The Raven in the Foregate (Brother Cadfael Mysteries), by Ellis Peters (1986)

Tuesday, November 27, 2012

What's up in the Treehouse?

It is a pretty quiet day here.  There is a brushing of snow on the ground.  We've started our Advent devotional book even though it isn't Advent, because Advent this year is only about three weeks long, and the book is written for four.

Dollygirl has been writing first-term exams and working on her term project, which is to design a new historical 18-inch doll for any decade of the 20th century that American Girl skipped.  She chose the 1950's.

Mama Squirrel has been making things, cleaning things, and working on Term Two.  We have a church dinner on Saturday, which I'm helping with, but someone else is doing the planning for that.

The Apprentice has had an insane amount of project work, but the university term is almost over now except for exams.  So she'll be around more next month.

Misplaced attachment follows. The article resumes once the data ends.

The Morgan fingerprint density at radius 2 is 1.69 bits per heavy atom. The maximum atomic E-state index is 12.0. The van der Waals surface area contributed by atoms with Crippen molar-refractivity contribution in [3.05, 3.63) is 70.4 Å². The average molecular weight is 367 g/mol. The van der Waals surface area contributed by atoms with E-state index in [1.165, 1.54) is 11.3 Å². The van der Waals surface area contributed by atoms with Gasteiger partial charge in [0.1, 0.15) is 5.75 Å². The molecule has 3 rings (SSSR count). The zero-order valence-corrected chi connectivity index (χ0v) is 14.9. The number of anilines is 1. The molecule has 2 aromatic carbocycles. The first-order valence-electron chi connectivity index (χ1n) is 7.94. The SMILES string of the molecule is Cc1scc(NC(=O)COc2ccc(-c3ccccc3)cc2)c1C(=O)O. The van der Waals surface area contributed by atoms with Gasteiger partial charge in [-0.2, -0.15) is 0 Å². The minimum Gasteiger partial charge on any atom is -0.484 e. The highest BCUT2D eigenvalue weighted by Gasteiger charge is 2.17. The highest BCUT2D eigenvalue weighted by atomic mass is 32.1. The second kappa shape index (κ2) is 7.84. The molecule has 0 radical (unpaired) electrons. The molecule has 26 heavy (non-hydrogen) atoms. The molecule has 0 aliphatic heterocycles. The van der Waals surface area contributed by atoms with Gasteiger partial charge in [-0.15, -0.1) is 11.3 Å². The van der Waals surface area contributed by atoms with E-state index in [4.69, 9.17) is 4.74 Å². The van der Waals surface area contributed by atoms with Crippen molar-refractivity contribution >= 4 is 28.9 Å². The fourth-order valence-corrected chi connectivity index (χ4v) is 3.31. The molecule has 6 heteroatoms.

Ponytails is at school, which is going okay this fall.  (Ponytails, you can add to or correct that at your pleasure.)

Mr. Fixit is doing his usual fixiting.  And chauffeuring--today it's dentist appointments for the Squirrelings, after Ponytails gets home from school. Also he's putting the finishing touches on his annual comedy monologue for the church dinner.

There's Reuben Chicken in the slow cooker, and pumpkin bread thawing on the counter.

Friday, November 23, 2012

Christmas Books Quiz, 2012

Here is an early Christmas present for Treehouse readers.  This year's quiz just may be the hardest yet...or it may be the easiest, depending on what books you've read!  Answers are here.